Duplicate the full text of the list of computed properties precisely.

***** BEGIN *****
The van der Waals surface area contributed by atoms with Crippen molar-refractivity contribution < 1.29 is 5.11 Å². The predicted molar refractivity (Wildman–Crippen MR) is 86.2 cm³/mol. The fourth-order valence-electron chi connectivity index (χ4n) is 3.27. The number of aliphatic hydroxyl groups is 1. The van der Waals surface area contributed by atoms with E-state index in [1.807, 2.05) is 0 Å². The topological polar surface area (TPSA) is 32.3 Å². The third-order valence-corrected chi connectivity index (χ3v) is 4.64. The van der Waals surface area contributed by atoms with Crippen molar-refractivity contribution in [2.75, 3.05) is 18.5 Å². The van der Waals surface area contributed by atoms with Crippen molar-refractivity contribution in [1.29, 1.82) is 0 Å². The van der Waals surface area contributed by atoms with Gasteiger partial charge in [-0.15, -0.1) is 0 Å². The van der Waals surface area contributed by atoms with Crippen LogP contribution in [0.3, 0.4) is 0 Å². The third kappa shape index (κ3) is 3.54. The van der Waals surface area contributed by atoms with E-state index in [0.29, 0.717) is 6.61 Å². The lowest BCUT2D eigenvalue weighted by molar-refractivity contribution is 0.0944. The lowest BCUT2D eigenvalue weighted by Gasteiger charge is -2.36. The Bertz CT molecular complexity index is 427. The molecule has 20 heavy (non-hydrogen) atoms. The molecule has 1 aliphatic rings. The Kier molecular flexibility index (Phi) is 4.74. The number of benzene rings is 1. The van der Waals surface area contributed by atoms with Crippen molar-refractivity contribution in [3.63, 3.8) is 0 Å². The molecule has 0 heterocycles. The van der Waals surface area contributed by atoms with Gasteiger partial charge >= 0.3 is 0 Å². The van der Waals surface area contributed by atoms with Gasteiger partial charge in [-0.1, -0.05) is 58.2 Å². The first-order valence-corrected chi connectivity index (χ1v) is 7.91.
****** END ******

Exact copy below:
The van der Waals surface area contributed by atoms with Crippen molar-refractivity contribution < 1.29 is 5.11 Å². The predicted molar refractivity (Wildman–Crippen MR) is 86.2 cm³/mol. The fourth-order valence-electron chi connectivity index (χ4n) is 3.27. The number of aliphatic hydroxyl groups is 1. The van der Waals surface area contributed by atoms with E-state index in [1.807, 2.05) is 0 Å². The topological polar surface area (TPSA) is 32.3 Å². The third-order valence-corrected chi connectivity index (χ3v) is 4.64. The van der Waals surface area contributed by atoms with Crippen molar-refractivity contribution in [2.75, 3.05) is 18.5 Å². The van der Waals surface area contributed by atoms with Crippen molar-refractivity contribution in [1.29, 1.82) is 0 Å². The van der Waals surface area contributed by atoms with Gasteiger partial charge in [-0.15, -0.1) is 0 Å². The van der Waals surface area contributed by atoms with Crippen LogP contribution in [0.3, 0.4) is 0 Å². The third kappa shape index (κ3) is 3.54. The van der Waals surface area contributed by atoms with E-state index in [0.29, 0.717) is 6.61 Å². The lowest BCUT2D eigenvalue weighted by molar-refractivity contribution is 0.0944. The lowest BCUT2D eigenvalue weighted by Gasteiger charge is -2.36. The Bertz CT molecular complexity index is 427. The molecule has 20 heavy (non-hydrogen) atoms. The molecule has 1 aliphatic rings. The Kier molecular flexibility index (Phi) is 4.74. The number of benzene rings is 1. The van der Waals surface area contributed by atoms with Crippen molar-refractivity contribution in [3.63, 3.8) is 0 Å². The molecule has 0 heterocycles. The van der Waals surface area contributed by atoms with Gasteiger partial charge >= 0.3 is 0 Å². The van der Waals surface area contributed by atoms with Gasteiger partial charge in [-0.1, -0.05) is 58.2 Å². The first-order valence-corrected chi connectivity index (χ1v) is 7.91.